Publisher: Design Studio Press
Review by Richard Williams
Sparth (or Nicolas Bouvier, to give him his actual name) is a phenomenal artist and one of the stars of the concept art genre, should such a thing exist. I find myself in complete agreement with the foreword by Thom Tenery, another exceptional artist, when he describes Sparth's work as 'utterly luminous, rich in abstraction, and graphically built'. For years now Sparth has been at the forefront of conceptual art and has been putting that talent to good use at 343 Industries since 2009. As such it should come as no surprise that the work on display in this third book (following in the footsteps of Structura 1 and 2) is of a quality not often seen, excepting of course from the people who try to imitate Sparth's style. Which, given the impact he has had on the concept art industry, is quite a few people.
Sparth's work is a riot of colour and form but not, in most cases, detail. He is a master of showing you the bare bones of something, the bright outline, with just enough shape so that you know what you're looking at, and letting your own mind fill in the story. This might not appeal to some but it is a very important skill in the world of concept art. You don't want an artist that gives you a finished picture and says 'it looks like this', rather you need someone who shows you a flavour of something so that creative minds can mine the image for every hint of context, nuance and meaning which they can then build upon. It is only later, when definite directions have been chosen, that an artist will go away and produce detailed work.
That's not to say that there is no detail at all in the work shown in Structura 3. Due to Sparth's involvement with 343 Industries there is a whole chapter dedicated to his Halo work and the book cover illustrations are also very nicely finished pieces. It's merely that the majority of work in this book falls into the former category. In fact there is a whole chapter dedicated to what are known as 'speed paints' (a term Sparth mentions in the introduction that he doesn't like) which constitutes a series of pieces where the artist only allows themselves 30 minutes to complete a piece, start to finish. As Sparth explains; "when you work within a 30-minutes time frame, you have to lock the composition in your mind first before it reaches the canvas. What prevails is your ability to put a very simple, abstract idea into concrete shapes". The result are very interesting works of art that almost beg the viewer to give them a story.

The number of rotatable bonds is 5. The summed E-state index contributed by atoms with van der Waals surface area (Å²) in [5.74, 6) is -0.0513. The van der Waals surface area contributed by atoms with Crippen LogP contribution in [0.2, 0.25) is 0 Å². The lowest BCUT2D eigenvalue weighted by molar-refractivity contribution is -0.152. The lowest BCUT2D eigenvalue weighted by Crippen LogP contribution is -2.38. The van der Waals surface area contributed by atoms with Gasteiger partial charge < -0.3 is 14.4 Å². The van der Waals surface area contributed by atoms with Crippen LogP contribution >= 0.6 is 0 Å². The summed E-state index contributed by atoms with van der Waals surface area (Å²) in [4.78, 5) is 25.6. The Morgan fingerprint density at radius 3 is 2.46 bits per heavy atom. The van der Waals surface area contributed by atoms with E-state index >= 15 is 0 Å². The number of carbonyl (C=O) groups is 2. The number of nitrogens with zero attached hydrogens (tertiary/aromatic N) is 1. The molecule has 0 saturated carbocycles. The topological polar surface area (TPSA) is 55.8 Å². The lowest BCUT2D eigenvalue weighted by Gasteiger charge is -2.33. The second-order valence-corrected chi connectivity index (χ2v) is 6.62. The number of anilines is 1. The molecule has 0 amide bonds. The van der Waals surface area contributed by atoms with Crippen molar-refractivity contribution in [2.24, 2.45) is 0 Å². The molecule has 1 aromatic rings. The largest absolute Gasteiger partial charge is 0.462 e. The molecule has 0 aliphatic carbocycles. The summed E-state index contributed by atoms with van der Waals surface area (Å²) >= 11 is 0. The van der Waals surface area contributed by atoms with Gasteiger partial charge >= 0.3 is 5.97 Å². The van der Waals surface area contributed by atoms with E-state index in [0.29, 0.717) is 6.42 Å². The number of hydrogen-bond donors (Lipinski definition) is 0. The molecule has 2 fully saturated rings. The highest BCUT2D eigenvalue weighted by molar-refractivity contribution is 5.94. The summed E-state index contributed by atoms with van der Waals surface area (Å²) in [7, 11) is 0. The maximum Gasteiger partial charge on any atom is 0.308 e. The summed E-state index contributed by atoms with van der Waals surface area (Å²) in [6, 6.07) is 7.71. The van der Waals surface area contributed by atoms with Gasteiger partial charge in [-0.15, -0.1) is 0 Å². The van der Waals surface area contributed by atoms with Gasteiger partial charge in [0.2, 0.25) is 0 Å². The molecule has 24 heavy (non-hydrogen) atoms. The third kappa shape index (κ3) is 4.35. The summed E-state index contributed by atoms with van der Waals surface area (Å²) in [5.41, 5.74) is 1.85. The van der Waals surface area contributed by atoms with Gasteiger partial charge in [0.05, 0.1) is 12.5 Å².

The last section of the book includes some tutorials for those that like to practice digital artistry but, speaking as someone who couldn't draw the outline of a tadpole if his life depended upon it, I wouldn't have described these as beginner pieces and I was left feeling that some working knowledge of the tools of the trade was a bare minimum requirement.
So all in all this is an excellent book. I do have a couple of complaints but nothing that would stop me from recommending it. The first is that, as mentioned earlier, most of the artwork lacks clear detail and there are three pieces that even seem childish. I prefer art that has clear definition and the only reason that I like Sparth's work so much is due to the subject matter. Sparth is a master of science fiction and seems to grasp like no other the sheer scale that science fiction cries out for. Big ships, grand vistas, towering structures, all the best ingredients of grand space opera can be found in his work. I only wish he would drawn some as fine art, not just concepts.
The other complaint falls squarely into the lap of the publisher, I think, as this book has been printed in a different format to the other two. This is a personal bugbear of mine. When I get a collection together I would prefer it if the books could all, at the very least, be printed in the same fashion. Structura 1 & 2 were printed in a sort of landscape format whereas book three has been printed as portrait. Maybe it was to show off the art to it's fullest potential and artistic merits won out over printing practicalities. All I know is that the books can't all sit on the same shelf (a long story that revolves around the number of books I have requiring shelves crammed in wherever I can fit them). I'm peeved about it, but not irate. I feel I'm being fair about it.
So if you like grand sci-fi in a colourful, rich style from one of the masters of modern concept art then this book is for you. If not then see if you can find a copy somewhere and give it a go. Sparth's the artist, if any, that's going to change your mind.